This Residents Group Just Won a Freeze on ‘Obscene’ Energy Price Hikes

Campaigners hailed the 'massive' victory.

by Simon Childs

2 September 2022

Wyndford Residents Protest. Photo: Twitter
Wyndford Residents Protest. Photo: Twitter

A community group has secured a price freeze for over 10,000 people across the UK after protesting “obscene price hikes” from an energy supplier.

In April, energy supplier SSE raised prices on the Wyndford estate in Glasgow by 50%, plunging residents into fuel poverty. One resident, a cancer patient, told STV News how he was eating mouldy bread because it was all he could afford after being hit with a £4,000 bill.

After four months of protests organised by the Wyndford Residents Union, energy supplier SSE has agreed to freeze prices for Wyndford residents until 2023 – and for around 10,000 customers who get their heat from similar systems.

Stephanie, an activist with the Wyndford Residents Union, said that the “obscene price hikes” were caused by “rampant profiteering from the wealthy elite at the top of society and the working class in communities like this are being asked to foot the bill for it.

“What we’re saying is that we won’t pay for this crisis and we won’t stand for this level of profiteering any longer.”

Following a number of protests both at the scheme’s power station and at SSE headquarters, she said, the energy provider agreed to a meeting, which was supposed to be in person but SSE “chickened out” and held the meeting on Microsoft Teams instead.

“Through our pressure, we managed to get them to agree to a price freeze, so our bills in this area won’t go up again, and they’ve pledged financial support to 100% of the people supplied by this heating system in the scheme, but it’s not enough.”

The campaigners have pledged to fight on. Wyndford Residents Union said on Twitter: “Important to bear in mind too that we are still a scheme in 100% fuel poverty where most households will not have any hope of paying their current bills. We will fight till the April rise is cancelled.”

The protests included a “Hug Yer Dug Day” of protest, after Ovo Energy, which owns SSE, apologised after a blog was sent to SSE customers advising them to have a “cuddle with your pets” to stay warm.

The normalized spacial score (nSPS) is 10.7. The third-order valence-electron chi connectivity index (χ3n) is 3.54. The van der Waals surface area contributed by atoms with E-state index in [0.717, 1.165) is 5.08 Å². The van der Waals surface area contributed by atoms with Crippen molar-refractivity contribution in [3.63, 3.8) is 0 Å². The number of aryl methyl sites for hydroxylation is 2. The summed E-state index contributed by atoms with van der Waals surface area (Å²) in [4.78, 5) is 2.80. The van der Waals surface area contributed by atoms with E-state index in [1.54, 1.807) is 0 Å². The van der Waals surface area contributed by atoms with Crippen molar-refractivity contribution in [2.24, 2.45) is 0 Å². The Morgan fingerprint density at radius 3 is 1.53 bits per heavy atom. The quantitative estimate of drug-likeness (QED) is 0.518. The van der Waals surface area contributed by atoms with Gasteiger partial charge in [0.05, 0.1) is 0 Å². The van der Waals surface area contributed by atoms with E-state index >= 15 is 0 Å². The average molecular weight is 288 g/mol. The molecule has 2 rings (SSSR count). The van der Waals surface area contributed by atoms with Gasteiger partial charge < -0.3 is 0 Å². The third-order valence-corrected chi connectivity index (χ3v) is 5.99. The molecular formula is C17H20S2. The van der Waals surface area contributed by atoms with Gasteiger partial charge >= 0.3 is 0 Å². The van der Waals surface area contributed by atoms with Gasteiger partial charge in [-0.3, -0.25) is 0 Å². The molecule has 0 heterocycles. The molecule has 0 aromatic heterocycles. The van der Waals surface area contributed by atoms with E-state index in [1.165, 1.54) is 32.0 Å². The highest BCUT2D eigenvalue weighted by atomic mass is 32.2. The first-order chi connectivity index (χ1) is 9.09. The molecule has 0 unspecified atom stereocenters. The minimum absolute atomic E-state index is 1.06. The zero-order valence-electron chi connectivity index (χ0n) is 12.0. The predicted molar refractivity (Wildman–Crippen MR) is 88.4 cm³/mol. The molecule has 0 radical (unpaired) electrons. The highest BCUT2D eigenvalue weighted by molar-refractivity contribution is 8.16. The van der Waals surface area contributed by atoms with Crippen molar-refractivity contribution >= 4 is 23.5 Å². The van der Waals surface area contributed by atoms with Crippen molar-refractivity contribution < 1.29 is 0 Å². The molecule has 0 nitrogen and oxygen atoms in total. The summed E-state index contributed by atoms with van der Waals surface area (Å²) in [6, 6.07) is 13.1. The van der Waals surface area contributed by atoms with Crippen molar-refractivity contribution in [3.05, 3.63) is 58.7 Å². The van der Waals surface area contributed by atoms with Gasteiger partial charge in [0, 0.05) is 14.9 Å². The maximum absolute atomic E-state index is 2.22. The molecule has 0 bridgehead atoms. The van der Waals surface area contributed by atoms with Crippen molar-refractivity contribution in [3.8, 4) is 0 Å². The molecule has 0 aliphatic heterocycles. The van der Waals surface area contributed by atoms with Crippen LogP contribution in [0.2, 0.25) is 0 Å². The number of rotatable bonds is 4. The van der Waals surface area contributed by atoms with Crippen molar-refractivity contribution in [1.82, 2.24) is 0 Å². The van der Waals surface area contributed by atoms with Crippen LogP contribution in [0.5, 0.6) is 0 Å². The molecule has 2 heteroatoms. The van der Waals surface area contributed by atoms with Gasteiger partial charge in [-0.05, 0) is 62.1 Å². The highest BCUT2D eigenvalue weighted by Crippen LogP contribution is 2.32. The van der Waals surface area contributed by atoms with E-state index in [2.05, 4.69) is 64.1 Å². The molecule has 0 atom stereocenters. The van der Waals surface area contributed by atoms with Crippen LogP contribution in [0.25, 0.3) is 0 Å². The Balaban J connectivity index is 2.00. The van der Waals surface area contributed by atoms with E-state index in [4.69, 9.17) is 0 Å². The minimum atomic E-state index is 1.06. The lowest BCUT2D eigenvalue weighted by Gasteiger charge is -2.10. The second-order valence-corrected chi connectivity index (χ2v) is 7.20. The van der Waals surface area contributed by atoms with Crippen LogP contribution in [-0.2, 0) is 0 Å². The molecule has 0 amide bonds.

Hot water and electricity for the estate is provided by a district heating system which was installed in 2011 to reduce fuel poverty and increase energy efficiency. SSE has 18 of these “heat networks” serving 10,000 customers across the UK including two hospitals. SSE says the networks are, “part of our commitments around low carbon, affordable heat.”

SSE said: “SSE has frozen bills for all its heat networks customers until May 2023. This means our customers will be shielded from the 80% rise UK domestic energy bill payers face from October 1st – as announced by Ofgem last week.

“We would encourage anyone in Wyndford who needs additional help to get in touch with us directly so that we can discuss ways to support them.”

Coll McCail, from Power To The People, a Glasgow campaign to freeze energy prices, said: “The victory of Wynford residents over SSE is massive. It demonstrates the power of working-class communities when they organise together and build collective power.

“As we go forward with our campaign for a national energy price freeze, their victory serves as an inspiration, a reminder that diligent community organising can beat even the biggest billionaire monopolies. All power to the Wynford!”

Labour MSP Paul Sweeney said: “District heat schemes like Wyndford’s should be in municipal or community ownership, with any surplus returned to the community in lower bills or in projects for the common good, not SSE shareholders.”

SSE’s most recent accounts show that the company made over £1.5bn in profit in 2021. SSE boss Alistair Phillips-Davies, 54, received a total pay package of £4.5million last year – an increase of 47% – as soaring energy prices drove up the group’s profits. When Labour proposed nationalising energy companies in 2019, SSE quietly transferred its ownership to a Swiss holding company.

Simon Childs is a commissioning editor and reporter for Novara Media.

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